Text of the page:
William K. Sessions

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This page is about the federal judge for the District of Vermont. If you are looking for information on the federal judge for the Western District of Texas, please see William Steele Sessions.


William K. Sessions
Sessions.jpg
Current Court Information:
United States District Court for the District of Vermont
Title:   Judge
Position:   Seat #2
Service:
Appointed by:   Bill Clinton
Active:   08/11/1995-6/15/2014
Chief:   2002-2010
Senior:   6/15/2014-Present
Preceded by:   Fred Parker
Succeeded by:   Geoffrey Crawford
Personal History
Born:   1947
Hometown:   Hartford, CT
Undergraduate:   Middlebury College, 1969
Law School:   George Washington U. Law, 1972
Military service:   U.S. Army, 1972-1977

William K. Sessions III is a federal judge on senior status for the United States District Court for the District of Vermont. He was nominated by President Bill Clinton on the recommendation U.S. Senator Patrick Leahy, receiving his commission in 1995. Between 2002 and 2010, Judge Session served as the Chief Judge of the District of Vermont. Prior to his judicial appointment, Session worked as both an Adjunct professor at the Vermont Law School from 1978 to 1995, and as Campaign Manager for Senator Lehay's U.S. Senate Campaign in 1992.[1] Sessions assumed senior status on June 15, 2014, after 19 years on the bench.

Early life and education

Born 1947 in Hartford, Connecticut, Sessions graduated from Middlebury College with his bachelor's degree in 1969 and received a Juris Doctor degree from the George Washington University Law School in 1972.[1]

Professional career

Sessions started his career as a law clerk for District Judge Hilton Dier in the Addison County, Vermont State District Court in 1973, before serving as an Addison County Public Defender from 1974 to 1978. Between 1978 and 1995, Sessions worked in private practice in the State of Vermont. During that time, he also taught as an Adjunct Profession at the Vermont Law School. In 1992, Patrick Leahy tapped Session as the Campaign Manager for the "Patrick Leahy for U.S. Senate" Campaign in 1992.[1] Sessions has served as a Commissioner on the United States Sentencing Commission since 1999.[2]

Military service

Between 1972 and 1973, Sessions served on active duty as a First Lieutenant in the United States Army. He transfered to reserve status in 1974, where he remained until 1977.[1]

Judicial career

District of Vermont

On the recommendation of U.S. Senator Patrick Lehay, Sessions was nominated to the United States District Court for the District of Vermont by President Bill Clinton on June 30, 1995, to a seat vacated by Fred Parker as Parker was appointed to serve on the Second Circuit Court of Appeals. Sessions was confirmed by the Senate on August 11, 1995, on a voice vote and received commission on August 14, 1995.[3] Judge Sessions served as Chief Judge of the District of Vermont between 2002 and 2010.[1]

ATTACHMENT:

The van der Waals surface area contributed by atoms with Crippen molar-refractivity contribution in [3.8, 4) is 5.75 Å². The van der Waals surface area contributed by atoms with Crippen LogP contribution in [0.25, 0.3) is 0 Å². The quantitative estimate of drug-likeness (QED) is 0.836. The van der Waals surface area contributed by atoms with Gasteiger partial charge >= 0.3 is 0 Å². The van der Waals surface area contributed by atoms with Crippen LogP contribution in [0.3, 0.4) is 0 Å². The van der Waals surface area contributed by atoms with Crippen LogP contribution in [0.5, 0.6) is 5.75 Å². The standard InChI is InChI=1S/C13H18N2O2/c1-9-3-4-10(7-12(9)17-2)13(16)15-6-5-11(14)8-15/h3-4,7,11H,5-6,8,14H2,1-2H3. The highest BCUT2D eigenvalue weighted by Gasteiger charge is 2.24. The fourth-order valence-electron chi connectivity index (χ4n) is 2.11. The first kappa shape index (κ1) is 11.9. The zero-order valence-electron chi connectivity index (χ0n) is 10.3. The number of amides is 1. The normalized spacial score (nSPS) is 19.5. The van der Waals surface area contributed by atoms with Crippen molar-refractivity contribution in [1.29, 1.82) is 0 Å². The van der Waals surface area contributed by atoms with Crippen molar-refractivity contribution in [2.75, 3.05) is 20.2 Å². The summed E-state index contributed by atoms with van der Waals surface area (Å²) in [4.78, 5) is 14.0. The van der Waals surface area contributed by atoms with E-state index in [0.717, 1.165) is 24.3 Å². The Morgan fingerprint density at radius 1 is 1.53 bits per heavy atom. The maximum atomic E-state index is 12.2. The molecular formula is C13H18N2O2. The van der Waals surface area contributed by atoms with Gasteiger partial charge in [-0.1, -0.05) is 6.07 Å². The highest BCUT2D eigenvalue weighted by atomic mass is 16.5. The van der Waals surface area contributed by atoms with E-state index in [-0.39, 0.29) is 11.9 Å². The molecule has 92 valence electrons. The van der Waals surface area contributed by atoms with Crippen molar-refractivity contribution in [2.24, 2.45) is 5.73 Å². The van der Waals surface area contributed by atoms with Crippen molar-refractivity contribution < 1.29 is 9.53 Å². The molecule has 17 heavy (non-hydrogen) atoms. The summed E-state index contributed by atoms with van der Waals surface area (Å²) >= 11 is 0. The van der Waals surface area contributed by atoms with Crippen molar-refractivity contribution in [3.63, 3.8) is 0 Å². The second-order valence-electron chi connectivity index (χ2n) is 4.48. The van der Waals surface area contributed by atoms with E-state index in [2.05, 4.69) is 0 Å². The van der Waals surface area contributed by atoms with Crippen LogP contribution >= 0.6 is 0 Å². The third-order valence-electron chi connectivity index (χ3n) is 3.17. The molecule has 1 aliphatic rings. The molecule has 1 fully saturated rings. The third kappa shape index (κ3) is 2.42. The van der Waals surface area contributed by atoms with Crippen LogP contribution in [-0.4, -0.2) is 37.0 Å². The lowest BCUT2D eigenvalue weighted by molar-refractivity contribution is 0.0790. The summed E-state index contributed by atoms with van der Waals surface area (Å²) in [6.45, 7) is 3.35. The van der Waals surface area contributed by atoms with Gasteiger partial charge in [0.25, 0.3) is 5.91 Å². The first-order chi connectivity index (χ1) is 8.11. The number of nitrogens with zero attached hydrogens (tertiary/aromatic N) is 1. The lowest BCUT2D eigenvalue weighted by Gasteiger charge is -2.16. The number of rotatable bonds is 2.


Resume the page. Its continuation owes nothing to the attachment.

Sessions was the chair of the United States Sentencing Commission, a position to which he was nominated by President Obama. He was confirmed to the post on October 21, 2009. Sessions served as vice-chair of the commission from 1999, when he was nominated by President Clinton, and 2003 when he was re-appointed by President Bush.[4]

Notable cases

Alleged Green Mountain Coffee accounting fraud (2010)

     United States District Court for the District of Vermont ((dead link) Horowitz v. Green Mountain Coffee Roasters Inc. et al, 2:10-cv-00227-wks)

In 2010, a class action lawsuit was filed alleging that Green Mountain Coffee Inc. mislead shareholders through accounting fraud. The suit was filed by shareholders after the company announced that it was being investigated by the U.S. Securities and Exchange Commission for a $9 million difference in its accounting numbers from 2006 through 2010. The company maintained that the difference constituted a series of small errors and not direct malpractice on their part. In January of 2012, Sessions dismissed the suit noting that the evidence presented did not provide "a strong inference" of fraud.[5]


The litigants had 30 days to revise and resubmit their claim with better justification. They were granted an extension to resubmit on February 24, 2012. The litigants resubmitted their case, but in March of 2013, Sessions dismissed the lawsuit with prejudice, meaning that the case cannot be brought before the court again. In his ruling, Sessions added, "[p]laintiffs still have not alleged facts demonstrating that any of the individuals responsible for releasing the company's (quarterly) statements were confronted with information that should have made the company aware of their material falsity."[6][7]

See also

External links

References

Federal judicial offices
Preceded by:
Fred Parker
District of Vermont
1995–2014
Succeeded by:
Geoffrey Crawford


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